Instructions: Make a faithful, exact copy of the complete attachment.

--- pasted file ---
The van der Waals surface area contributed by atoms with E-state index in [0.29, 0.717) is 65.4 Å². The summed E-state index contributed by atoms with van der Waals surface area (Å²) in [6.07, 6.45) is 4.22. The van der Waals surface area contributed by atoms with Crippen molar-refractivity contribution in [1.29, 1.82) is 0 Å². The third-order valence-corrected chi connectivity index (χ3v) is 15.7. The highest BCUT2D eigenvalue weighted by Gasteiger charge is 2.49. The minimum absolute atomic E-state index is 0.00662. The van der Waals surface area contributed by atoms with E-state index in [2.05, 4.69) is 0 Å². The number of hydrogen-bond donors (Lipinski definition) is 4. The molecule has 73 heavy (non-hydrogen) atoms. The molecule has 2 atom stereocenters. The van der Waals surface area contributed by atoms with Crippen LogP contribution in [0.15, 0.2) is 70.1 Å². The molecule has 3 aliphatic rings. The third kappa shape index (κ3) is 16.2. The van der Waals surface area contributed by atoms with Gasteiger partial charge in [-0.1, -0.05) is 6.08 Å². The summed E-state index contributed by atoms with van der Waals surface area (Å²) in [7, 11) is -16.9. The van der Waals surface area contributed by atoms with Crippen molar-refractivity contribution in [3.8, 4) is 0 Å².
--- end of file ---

The van der Waals surface area contributed by atoms with E-state index in [0.29, 0.717) is 65.4 Å². The summed E-state index contributed by atoms with van der Waals surface area (Å²) in [6.07, 6.45) is 4.22. The van der Waals surface area contributed by atoms with Crippen molar-refractivity contribution in [1.29, 1.82) is 0 Å². The third-order valence-corrected chi connectivity index (χ3v) is 15.7. The highest BCUT2D eigenvalue weighted by Gasteiger charge is 2.49. The minimum absolute atomic E-state index is 0.00662. The van der Waals surface area contributed by atoms with E-state index in [2.05, 4.69) is 0 Å². The number of hydrogen-bond donors (Lipinski definition) is 4. The molecule has 73 heavy (non-hydrogen) atoms. The molecule has 2 atom stereocenters. The van der Waals surface area contributed by atoms with Crippen LogP contribution in [0.15, 0.2) is 70.1 Å². The molecule has 3 aliphatic rings. The third kappa shape index (κ3) is 16.2. The van der Waals surface area contributed by atoms with Gasteiger partial charge in [-0.1, -0.05) is 6.08 Å². The summed E-state index contributed by atoms with van der Waals surface area (Å²) in [7, 11) is -16.9. The van der Waals surface area contributed by atoms with Crippen molar-refractivity contribution in [3.8, 4) is 0 Å².